DNA tests on 24 "yeti" samples including feces, bone and skin reveal the elusive yeti's secrets.
Leave it to science, what with all of its testing and analyzing and conclusions, to rain on the parade of monster hunters the world over. That said, conservationists studying rare animals are delighted.
"Yetis are believed by some to be shy, furry human-like "snowmen" who live in the remote mountainous regions of Nepal and Tibet," writes Jen Christensen on CNN. "The name sounds much more poetic than what it translates to, which in the local Sherpa language is "that thing there." Yeti was mistranslated to "Abominable Snowman" when stories of the creature captured the imaginations of people in the West."
And indeed, yetis have been the fascination of countless mystery seekers, adventurers, and filmmakers – and many people really believe. And why not? We discover new species all the time. But now a team of researchers have conducted a comprehensive genetic survey of field-collected and museum specimens – 24 in total – of the mysterious yeti and have arrived at a very simple explanation: The so-called yeti evidence all comes from bears and a dog.
"Phylogenetic analyses of mitochondrial DNA sequences determined clade affinities of the purported yeti samples in this study, strongly supporting the biological basis of the yeti legend to be local, extant bears." the authors write in the new research published in Proceedings of the Royal Society B.
One of the samples (a tooth) turned out to be from a dog; the other 23 samples were grouped into four bear lineages: Himalayan brown bear, Tibetan brown bear, Continental Eurasian brown bear and Asian black bear.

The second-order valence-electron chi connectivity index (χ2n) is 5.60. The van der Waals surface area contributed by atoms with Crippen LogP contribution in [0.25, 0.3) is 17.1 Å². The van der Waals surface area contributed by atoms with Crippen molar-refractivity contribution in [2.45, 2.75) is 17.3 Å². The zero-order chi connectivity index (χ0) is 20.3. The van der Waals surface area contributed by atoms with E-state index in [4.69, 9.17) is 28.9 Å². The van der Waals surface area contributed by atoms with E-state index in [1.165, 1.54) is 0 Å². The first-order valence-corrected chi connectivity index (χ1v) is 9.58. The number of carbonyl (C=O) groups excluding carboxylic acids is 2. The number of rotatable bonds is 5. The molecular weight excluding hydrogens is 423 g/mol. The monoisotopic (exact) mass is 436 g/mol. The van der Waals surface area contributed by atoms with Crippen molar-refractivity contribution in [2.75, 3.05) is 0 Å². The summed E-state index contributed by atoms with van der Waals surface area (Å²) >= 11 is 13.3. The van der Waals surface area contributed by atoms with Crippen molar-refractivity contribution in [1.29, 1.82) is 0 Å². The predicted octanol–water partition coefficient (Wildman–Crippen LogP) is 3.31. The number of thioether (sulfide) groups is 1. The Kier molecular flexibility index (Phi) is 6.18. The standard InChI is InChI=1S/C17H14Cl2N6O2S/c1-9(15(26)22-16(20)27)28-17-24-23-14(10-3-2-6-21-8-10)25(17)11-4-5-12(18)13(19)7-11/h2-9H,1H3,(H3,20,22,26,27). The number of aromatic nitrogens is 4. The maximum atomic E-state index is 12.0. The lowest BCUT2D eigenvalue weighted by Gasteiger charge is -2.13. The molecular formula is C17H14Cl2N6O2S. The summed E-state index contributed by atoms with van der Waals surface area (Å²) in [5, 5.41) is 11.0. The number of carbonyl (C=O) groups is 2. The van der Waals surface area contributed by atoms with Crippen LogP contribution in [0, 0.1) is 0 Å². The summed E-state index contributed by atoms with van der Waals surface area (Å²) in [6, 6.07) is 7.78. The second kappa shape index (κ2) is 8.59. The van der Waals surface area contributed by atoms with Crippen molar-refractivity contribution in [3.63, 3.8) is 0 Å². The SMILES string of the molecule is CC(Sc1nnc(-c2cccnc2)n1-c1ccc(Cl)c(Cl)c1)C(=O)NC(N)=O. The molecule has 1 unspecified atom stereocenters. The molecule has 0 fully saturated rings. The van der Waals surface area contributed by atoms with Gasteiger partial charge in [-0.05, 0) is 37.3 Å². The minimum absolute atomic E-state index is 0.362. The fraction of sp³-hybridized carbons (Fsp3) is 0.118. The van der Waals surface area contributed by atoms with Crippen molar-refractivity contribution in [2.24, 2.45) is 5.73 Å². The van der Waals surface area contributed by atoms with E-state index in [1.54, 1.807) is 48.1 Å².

"We didn't set out to debunk the myth. We were open-minded, and we did learn something," said Charlotte Lindqvist, a scientist in the department of biological sciences at the University at Buffalo. "I'm not an expert in the Yeti legend, I'm not an anthropologist, but as someone who works with genetics, I thought this is the kind of the work that could tell an interesting story."
While yeti believers may have hoped that Lindqvist and her team ended up with a different story to tell, conservationists and those studying bears in the region may now reap the benefits of new insights. "Few genetic studies have been conducted of bears in the Tibetan Plateau and surrounding Himalaya region," notes the study, "and their evolutionary history remains enigmatic."
Now we know, for example, that Himalayan brown bears, including the previously reported Gobi bear and Deosai bears, form a well-supported, sister lineage to all other extant brown bear clades included here, say the authors. "This result strongly supports Himalayan brown bears as a relict population that diverged early from other brown bear populations."
The authors conclude that their study represents the most "rigorous analysis to date of samples suspected to derive from anomalous or mythical ‘hominid’-like creatures, strongly suggesting that the biological basis of the yeti legend is local brown and black bears."
Hopefully the new research will help ensure the longevity of beleaguered bears in the area, which someday could be as elusive as the yeti.
Read the full report here: Evolutionary history of enigmatic bears in the Tibetan Plateau–Himalaya region and the identity of the yeti